Theatre Review: ”The Wives” is a near perfect outing

Wives

Fresh off her stage directing debut with the dramedy, Lavender which premiered at the Lagos Theatre Festival in April, thespian Lala Akindoju returned to the stage on the week ending 5th to 8th September, this time at the Muson center, where she performed double duty, affirming her power in front of and behind the stage.

This time, Akindoju’s The Make It Happen production company presented another lavish, star studded adaptation of The Wives, the popular post-feminist drama written by professor Ahmed Yerima. It isn’t the first time that The Make It Happen productions would be mounting a revival of The Wives and at least four of the actors (Kate Henshaw, Jide Kosoko, Toyin Oshinaike and Akindoju herself) return from the 2014 production. All of them reprise their roles.

The entire play takes place in the living room of the now deceased chief Gbadegeshin Olowookere who during his lifetime, took advantage of his wealth and status to spin a spectacular web of deception around the four women in his life.

The Wives opens with the deceased’s sister, affectionately known as Aunty Mi. This time she is played by Binta Ayo Mogaji, the veteran player of stage and screen who is as adept in drama as she is in comedy. Needless to say that the role suits her like a glove as she nails the quiet desperation that settles among chronic dependents who have to scheme to remain relevant when a terminal event like death occurs.

Aunty Mi was chief’s closest confidant, omnipresent and omniscient, a considerable feat in an oft’ raucous polygamous household. Never married, she remained in her brother’s home where she was brutalized and then comforted by his largesse. Aunty Mi has seized control of the household as none of chief’s three wives quite have the capacity or skill to take charge and manage such a complex environment.

Angela (Kate Henshaw,) the first wife is weak and given to poor decision making. She may have loved her husband when they first got together, but after welcoming two other younger wives into her home, she is mostly just resigned, and self-preserving.

Cecilia (Shaffy Bello,) the second wife is the polar opposite of Angela. Independent and protective of her dignity, she found the will to leave the toxic environment and took her kids with her. She never quite looked back, rising to becoming the top female banker in the country. Feminist and fabulous, Cecilia only makes a return to his funeral to collect on a debt and atone for a moment of weakness.

Which leaves the youngest and trophiest of them all, Tobi, played with a dazzling comic energy by Lala Akindoju. With Akindoju at the helm, the role of Tobi has been enlarged and reimagined such that she becomes the livewire of the play. In previous editions, especially in the 2011 production directed by Kenneth Uphopho, there was little that was genuinely interesting about Tobi and a less seasoned Akindoju was merely going along with the character’s simpleton nature as outlined first by Yerima and then by her director. Tobi 2019 is different, or at least Akindoju envisions her differently. Yes she is still naive, still suffers from foot in mouth syndrome but she is a lot less stupid and Akindoju as an actress has grown along with her, injecting the character with a world weariness that creeps in and takes root almost without warning.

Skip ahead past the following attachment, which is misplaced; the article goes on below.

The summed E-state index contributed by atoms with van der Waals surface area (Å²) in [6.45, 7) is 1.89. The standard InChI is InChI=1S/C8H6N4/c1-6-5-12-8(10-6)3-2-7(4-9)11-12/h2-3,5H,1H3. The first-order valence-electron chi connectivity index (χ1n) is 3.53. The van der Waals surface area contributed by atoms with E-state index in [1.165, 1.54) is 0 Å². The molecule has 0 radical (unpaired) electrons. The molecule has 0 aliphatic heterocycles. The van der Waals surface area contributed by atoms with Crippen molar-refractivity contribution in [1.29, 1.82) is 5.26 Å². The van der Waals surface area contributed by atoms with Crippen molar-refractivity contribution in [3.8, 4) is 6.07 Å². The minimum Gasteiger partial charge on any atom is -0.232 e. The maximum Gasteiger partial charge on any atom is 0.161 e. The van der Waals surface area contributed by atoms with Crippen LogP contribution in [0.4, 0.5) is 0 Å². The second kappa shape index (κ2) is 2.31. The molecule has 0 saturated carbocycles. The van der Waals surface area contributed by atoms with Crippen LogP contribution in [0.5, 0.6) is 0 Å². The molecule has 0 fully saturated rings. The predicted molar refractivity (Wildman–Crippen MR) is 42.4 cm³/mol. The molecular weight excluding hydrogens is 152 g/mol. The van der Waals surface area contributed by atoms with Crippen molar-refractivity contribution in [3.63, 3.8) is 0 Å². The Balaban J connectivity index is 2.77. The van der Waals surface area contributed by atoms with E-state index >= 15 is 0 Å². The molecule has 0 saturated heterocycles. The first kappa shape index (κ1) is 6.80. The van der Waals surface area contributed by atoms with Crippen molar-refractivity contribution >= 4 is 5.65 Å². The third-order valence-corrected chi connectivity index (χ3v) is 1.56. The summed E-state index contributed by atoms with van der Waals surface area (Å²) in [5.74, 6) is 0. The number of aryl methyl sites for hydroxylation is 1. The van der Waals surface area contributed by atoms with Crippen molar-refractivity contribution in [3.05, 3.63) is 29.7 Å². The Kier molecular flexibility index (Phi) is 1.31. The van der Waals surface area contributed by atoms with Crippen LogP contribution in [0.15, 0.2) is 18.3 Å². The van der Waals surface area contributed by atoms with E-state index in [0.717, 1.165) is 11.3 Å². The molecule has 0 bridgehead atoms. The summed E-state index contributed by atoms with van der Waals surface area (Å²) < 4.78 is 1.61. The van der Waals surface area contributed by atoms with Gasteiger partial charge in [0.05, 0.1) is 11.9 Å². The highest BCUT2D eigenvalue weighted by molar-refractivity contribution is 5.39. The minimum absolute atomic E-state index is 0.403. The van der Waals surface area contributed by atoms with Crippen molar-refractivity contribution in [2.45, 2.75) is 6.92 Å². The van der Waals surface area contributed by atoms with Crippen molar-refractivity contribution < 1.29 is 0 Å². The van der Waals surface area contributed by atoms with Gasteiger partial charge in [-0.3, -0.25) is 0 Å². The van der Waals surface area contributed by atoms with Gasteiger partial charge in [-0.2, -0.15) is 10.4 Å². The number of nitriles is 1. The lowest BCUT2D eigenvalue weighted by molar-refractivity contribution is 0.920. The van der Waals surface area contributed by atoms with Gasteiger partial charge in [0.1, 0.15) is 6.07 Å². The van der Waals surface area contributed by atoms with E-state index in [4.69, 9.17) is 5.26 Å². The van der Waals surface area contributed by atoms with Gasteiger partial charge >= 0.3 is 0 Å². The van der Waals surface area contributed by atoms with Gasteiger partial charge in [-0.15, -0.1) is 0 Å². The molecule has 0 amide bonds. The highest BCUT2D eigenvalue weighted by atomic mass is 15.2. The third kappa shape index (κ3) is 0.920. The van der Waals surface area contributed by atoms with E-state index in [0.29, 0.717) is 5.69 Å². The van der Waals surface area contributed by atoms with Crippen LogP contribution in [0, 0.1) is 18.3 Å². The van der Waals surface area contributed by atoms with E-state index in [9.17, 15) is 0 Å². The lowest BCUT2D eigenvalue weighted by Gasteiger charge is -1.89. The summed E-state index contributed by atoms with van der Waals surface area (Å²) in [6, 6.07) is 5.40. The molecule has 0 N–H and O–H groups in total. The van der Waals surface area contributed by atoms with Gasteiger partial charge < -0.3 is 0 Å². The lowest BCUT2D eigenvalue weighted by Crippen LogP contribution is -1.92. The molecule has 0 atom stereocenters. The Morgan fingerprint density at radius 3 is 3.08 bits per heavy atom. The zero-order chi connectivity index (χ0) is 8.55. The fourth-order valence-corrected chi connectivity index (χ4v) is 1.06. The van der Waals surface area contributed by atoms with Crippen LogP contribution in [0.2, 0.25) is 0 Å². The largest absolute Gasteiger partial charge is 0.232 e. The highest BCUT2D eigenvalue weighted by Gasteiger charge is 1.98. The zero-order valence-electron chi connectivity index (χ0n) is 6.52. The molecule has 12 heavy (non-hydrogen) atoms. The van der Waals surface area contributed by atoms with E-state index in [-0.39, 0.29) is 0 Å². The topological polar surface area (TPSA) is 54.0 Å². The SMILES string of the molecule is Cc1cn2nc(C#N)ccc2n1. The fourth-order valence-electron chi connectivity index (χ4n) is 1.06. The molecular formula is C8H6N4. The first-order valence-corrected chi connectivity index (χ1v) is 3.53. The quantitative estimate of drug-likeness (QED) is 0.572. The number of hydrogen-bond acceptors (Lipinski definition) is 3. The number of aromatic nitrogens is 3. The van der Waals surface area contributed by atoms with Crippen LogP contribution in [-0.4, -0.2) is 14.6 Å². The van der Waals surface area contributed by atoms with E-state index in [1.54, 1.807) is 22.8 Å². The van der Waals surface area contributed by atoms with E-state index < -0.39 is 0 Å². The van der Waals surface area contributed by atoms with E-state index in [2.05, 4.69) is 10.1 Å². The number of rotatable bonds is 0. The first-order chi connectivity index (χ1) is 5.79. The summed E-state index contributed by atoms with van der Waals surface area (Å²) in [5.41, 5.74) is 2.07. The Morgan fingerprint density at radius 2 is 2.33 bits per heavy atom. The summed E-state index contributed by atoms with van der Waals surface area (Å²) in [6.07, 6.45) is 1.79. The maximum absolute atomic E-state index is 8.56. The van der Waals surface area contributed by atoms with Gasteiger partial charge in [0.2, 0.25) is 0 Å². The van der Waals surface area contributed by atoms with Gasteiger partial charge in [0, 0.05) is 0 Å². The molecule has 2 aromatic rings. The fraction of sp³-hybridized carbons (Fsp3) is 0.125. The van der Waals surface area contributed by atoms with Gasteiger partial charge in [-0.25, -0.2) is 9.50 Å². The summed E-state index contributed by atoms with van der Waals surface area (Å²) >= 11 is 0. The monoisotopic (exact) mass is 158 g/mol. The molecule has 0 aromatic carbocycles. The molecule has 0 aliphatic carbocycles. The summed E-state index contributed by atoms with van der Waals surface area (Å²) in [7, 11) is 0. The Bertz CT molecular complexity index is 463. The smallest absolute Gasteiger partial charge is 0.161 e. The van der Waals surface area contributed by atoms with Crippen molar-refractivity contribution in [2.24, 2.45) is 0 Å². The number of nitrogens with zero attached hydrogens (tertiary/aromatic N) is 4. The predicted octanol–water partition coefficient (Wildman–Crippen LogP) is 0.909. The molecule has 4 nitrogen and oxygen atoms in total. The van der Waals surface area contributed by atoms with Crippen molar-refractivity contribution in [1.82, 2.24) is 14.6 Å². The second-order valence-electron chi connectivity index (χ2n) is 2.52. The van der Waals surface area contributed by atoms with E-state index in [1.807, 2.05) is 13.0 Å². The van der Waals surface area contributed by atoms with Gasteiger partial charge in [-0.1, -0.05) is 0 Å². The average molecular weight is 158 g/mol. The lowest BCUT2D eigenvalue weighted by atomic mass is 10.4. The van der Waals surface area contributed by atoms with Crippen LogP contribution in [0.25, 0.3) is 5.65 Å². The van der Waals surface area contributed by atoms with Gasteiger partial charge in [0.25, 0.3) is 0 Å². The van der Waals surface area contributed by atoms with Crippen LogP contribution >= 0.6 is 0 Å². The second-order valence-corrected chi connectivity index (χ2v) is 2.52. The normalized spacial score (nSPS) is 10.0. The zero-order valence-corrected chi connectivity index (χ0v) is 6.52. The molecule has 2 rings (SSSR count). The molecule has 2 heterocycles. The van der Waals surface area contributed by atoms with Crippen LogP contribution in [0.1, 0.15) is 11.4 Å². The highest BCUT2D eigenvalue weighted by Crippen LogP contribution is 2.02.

The appeal of The Wives remains in the timeliness and timelessness of the themes it expounds. The toxicity of the patriarchal system and the many ways that women are forced to navigate this culture remain front and center. The unbalanced power dynamics involved in these relations usually force women to adopt a delicate dance just to survive and perhaps Aunty Mi is the most elegant dancer of them all.

Which is not to say that the production is entirely about her. It is a high wire act that Akindoju achieves, balancing all of the actors- include a droll Jide Kosoko and an underused Toyin Oshinaike- and their character arcs such that most of them shine but none is quite more effective than the other. It is a tight cohesive unit suited for the play’s dramatic richness and Akindoju’s skill as a director is convincing. Her control of the material is solid and she makes fine work of it, save for the cluttered, improbable ending where revelations come spilling out with all the ferocity of a machine gun. In these moments the writing falls back on convenient twists to keep the plot going.

A little more room to boil, a little more nuance with Ahmed Yerima’s tepid handling of Chief’s sexual assault and coercion of Aunty Mi and The Wives (2019) could very well have been a perfect outing. It comes pretty close though.

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